Dome Closed Due to Heat. May 21, 2010. Warning signs and caution tape were were finally put up on the large metal dome climbing structure on Friday in Evelyn's Playground in Union Square Park. The play feature was later re-opened to the public after the sun disappeared. Temperatures are expected to rise later this week. (Photos By: © Geoffrey Croft/NYC Park Advocates)
By Geoffrey Croft
For months, children have been playing a dangerous game at the new $2 million playground in Union Square Park: How to avoid getting scalded on a seven-foot-high metal dome.
The play equipment reaches scorching temperatures in the sun. Heat waves can be seen rising from the top.
May 1, 2010. Children trying to cool their hands off after getting burned on the metal play feature, three weeks before the City even bothered to put up a sign.
The city learned of these hazardous conditions first hand in early April, when intense media attention focused on children's burns on domes at Brooklyn Bridge Park made from similar material. That new playground was designed by the same landscape consultant firm responsible for Union Square, Michael Van Valkenburgh Associates. The consultant was hired by The Union Square Partnership (BID).
"The burning orbs of death" was the nickname bestowed on the much-smaller play feature by a local paper. Another report on the Brooklyn story by News Four on April 7, included a shot from the Union Square playground. The metal orbs were quickly covered at Brooklyn Bridge Park, but the city has refused to even post a warning at Union Square. On Friday afternoon, however, a Parks Department employee was forced to close off the blazing orb, placing traffic cones and flimsy caution tape around it. A shade structure is supposed to go up sometime according to the Parks Department, but warmer weather will arrive first. Temperatures are expected to shoot up later this week.
"Not good," said a Parks Department employee reacting to the scorching hot metal. "I guess It hasn't been in the paper enough. That's how things work here," the employee responded when asked why the Parks Department had yet to even warn the public of the dangers.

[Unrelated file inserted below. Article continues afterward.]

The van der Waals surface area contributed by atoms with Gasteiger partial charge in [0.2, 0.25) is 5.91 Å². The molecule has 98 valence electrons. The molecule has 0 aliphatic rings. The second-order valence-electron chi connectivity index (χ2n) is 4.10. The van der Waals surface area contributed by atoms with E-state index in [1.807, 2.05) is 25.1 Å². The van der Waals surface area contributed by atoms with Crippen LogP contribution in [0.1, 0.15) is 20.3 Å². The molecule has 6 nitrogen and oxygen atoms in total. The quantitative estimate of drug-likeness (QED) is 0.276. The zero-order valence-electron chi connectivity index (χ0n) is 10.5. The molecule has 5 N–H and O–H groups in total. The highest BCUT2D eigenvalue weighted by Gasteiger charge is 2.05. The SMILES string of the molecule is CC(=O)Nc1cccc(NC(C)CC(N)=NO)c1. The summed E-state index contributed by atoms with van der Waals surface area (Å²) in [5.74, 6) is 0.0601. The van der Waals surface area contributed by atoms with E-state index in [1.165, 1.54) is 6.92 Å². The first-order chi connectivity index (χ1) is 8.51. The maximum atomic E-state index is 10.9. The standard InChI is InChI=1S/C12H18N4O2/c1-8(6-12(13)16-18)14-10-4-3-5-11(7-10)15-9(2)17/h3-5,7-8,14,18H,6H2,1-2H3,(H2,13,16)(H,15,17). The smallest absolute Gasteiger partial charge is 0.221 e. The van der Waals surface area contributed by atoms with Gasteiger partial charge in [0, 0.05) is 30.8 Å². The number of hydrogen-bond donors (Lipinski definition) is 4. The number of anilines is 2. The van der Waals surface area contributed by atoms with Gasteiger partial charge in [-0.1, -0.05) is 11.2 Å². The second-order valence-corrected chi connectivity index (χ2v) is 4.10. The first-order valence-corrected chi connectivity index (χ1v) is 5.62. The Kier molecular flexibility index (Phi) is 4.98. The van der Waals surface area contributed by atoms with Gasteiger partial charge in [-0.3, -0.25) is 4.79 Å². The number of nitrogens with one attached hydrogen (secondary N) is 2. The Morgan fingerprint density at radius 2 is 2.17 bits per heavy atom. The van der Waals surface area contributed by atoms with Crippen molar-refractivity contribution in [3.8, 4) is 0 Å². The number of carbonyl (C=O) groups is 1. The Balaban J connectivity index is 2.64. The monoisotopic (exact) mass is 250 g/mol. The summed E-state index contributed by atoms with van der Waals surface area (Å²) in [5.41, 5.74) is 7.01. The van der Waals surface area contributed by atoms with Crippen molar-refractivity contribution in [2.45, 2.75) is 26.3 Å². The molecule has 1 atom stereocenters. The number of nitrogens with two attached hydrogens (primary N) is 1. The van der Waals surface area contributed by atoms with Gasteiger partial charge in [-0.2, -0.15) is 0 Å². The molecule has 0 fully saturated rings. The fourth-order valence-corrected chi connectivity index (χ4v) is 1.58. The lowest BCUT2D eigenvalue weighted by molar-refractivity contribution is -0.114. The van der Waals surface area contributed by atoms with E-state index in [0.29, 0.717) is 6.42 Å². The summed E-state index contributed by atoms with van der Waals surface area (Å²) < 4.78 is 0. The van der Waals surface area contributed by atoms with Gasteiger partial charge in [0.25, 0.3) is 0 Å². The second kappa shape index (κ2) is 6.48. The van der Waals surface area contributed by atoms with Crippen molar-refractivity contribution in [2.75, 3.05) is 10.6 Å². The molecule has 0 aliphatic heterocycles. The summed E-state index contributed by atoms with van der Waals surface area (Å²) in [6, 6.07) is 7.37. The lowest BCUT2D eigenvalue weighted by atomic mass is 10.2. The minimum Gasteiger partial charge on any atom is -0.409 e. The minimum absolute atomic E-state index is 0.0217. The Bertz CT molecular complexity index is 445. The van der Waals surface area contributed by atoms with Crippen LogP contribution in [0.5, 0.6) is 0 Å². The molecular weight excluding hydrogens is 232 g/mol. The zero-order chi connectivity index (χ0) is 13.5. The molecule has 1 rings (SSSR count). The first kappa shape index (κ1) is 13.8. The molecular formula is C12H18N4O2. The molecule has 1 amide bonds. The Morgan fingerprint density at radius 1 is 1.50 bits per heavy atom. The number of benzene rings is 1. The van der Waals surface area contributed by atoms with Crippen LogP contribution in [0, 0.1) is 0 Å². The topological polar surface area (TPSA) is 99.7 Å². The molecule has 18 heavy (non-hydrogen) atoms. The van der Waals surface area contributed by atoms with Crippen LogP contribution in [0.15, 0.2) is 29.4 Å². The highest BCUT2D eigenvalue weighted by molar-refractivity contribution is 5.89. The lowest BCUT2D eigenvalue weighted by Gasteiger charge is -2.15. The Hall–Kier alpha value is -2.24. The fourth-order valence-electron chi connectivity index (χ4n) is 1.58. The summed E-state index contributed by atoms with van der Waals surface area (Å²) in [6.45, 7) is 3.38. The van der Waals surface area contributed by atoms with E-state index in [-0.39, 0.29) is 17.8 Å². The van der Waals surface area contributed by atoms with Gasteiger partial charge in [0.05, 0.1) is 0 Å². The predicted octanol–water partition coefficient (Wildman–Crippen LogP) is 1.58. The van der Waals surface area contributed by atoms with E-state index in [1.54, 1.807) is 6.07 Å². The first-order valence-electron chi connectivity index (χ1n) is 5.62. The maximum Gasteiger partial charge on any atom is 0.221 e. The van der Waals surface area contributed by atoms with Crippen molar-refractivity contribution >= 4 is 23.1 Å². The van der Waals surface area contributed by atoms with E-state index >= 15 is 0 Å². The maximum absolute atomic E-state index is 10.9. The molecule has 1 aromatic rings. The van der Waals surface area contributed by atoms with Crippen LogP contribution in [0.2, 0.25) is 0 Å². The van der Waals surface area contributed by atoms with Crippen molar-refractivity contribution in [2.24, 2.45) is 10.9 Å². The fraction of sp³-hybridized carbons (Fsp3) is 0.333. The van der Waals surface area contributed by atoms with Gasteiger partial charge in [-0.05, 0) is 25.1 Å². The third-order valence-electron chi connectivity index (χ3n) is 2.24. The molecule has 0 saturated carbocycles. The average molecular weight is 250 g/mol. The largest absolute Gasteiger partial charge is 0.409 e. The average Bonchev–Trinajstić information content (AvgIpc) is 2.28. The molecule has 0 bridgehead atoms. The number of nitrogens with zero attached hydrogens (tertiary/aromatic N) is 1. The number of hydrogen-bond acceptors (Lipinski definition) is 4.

(May 17, 2010) Parents are also worried about the potential of small children tripping and landing on their faces or other exposed body parts on the dangerously hot surface. Tape and cones will not protect children from the scorching heat.
Parents questioned the wisdom of installing new equipment without testing it first. "Don't they test these things before they install them?" fumed one parent whose daughter cut her lip from running into two talk tubes near the metal orbs. "Who designs these things? There is not enough space here. And plus its packed, you can't move sometimes."
New York City does not require that playground equipment be tested for heat before being installed. In January, state Assemblyman Micah Kellner (D-Manhattan) introduced legislation which would mandate that all play equipment and materials be tested first.
The Union Square playground has been plagued with safety issues since its opening. One piece of equipment was recently removed. Another piece had to be modified, slowing it down because kids were falling off. A tall spinning wheel located at the easternmost part of the playground is an accident waiting to happen. A 14-year-old boy was recently seen flying into a water fountain and crumbing to the floor in anguish. He had to be dragged away by a classmate. Parents have also complained about very steep steps on a slide – children have been falling backwards – and poor sight lines cause by new trees.
A lack of play equipment and benches available for people with disabilities has also been a major issue in the playground.
Parents test the Heat.
NY 1 - May 24, 2010 - By Anthony Pascale
New York Post - By Rich Calder and Shari Logan - May 24, 2010
A Walk In The Park - April 8, 2010
A Walk In the Park - April 7, 2010